BEIJING — US President Barack Obama said on Tuesday that the United States and China want next month's climate change talks in Copenhagen to culminate in a global accord that has "immediate operational effect."
We "agreed to work toward a successful outcome in Copenhagen," Obama told journalists after talks with Chinese President Hu Jintao.
"Our aim there is... not a partial accord or a political declaration, but rather an accord that covers all the issues in the negotiations and one that has immediate operational effect."
"This kind of comprehensive agreement would be an important step forward in our effort to rally the world around a solution to our climate challenge," Obama said.
Obama gave no further details and a joint statement released after the two leaders spoke merely reiterated support for earlier UN goals on climate change.
On Sunday, Asia-Pacific leaders, including Obama and Hu, acknowledged it would be unrealistic to reach a legally binding agreement at the December 7-18 conference. Related article: Denmark lauds US, China support
Ministers from 42 countries were wrapping up a meeting in the Danish capital on Tuesday, assessing a proposal by Denmark to end the deadlock.
A diplomatic source in Copenhagen said a proposed end-of-summit statement would include a pledge of "fast-track" finance -- funds to help poor countries cope with the impacts of global warming and move to lower-carbon energy.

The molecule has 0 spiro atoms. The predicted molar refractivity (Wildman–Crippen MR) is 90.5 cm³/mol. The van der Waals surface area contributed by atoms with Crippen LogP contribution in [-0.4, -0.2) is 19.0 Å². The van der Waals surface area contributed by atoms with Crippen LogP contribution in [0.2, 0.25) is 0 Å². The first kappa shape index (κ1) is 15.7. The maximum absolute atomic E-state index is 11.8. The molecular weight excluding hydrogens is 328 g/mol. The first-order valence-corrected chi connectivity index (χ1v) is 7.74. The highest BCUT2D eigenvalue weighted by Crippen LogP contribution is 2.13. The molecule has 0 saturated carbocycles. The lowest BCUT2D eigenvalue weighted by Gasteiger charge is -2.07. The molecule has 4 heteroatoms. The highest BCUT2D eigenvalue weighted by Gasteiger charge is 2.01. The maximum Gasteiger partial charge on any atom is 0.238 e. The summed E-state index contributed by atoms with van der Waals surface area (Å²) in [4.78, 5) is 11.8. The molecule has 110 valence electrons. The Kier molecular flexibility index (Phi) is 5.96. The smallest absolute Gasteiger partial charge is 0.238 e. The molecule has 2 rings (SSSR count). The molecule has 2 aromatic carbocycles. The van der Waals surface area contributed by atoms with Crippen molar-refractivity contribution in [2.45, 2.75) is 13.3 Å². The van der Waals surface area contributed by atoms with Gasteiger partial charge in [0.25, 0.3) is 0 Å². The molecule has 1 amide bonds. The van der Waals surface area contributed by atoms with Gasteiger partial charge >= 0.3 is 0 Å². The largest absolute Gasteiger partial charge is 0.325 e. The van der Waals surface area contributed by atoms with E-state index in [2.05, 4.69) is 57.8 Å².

The money could be disbursed swiftly, before a fully-fledged treaty is sealed next year, according to the Danish idea.
China and the United States are the world's No. 1 and No. 2 carbon polluters, accounting together for 37.5 percent of global emissions of the six main greenhouse gases, according to the World Resources Institute (WRI).
Their positions are key to the outcome of the Copenhagen conference, a two-year process that aims at building a post-2012 planet-wide treaty on tackling climate change.
China argues that rich nations bear historical responsibility for triggering climate change and that developing nations should not be legally bound to cut carbon emissions blamed for rising temperatures.
The United States meanwhile has called for more aggressive mitigation steps by China.
Obama said China and the United States had agreed to take significant steps to reduce carbon emissions, but gave no specifics.
"We agreed that each of us would take significant mitigation actions and stand behind these commitments," Obama said as Hu looked on.
"As the two largest consumers and producers of energy, there can be no solution to this challenge without the efforts of both China and the United States."
Hu also said the two leaders had agreed to work toward an accord in Copenhagen, while repeating Beijing's insistence on the different "responsibilities" rich and poor nations have in addressing climate change.
"We also agreed to act on the basis of common but differentiated responsibilities and consistent with our respective capabilities to work with other parties concerned to help produce positive outcomes from the Copenhagen conference," he said.
China points out that its per capita emissions, though growing fast, remain much lower than those of the United States due to its huge population of 1.3 billion people.
Hu told a September summit at the United Nations that China would reduce the intensity of its carbon emissions as a percentage of economic growth by a "notable margin" by 2020 from their 2005 levels.
Environmental group Greenpeace released a statement after the Hu-Obama talks criticising the US president for a continued "lack of leadership."
"In the lead-up to Copenhagen, Obama is still failing to address the most important issue that is causing the disagreements between the two countries at the climate talks, which is the absence of an emission reduction target from the US," said Kyle Ash, legislative director for Greenpeace USA.
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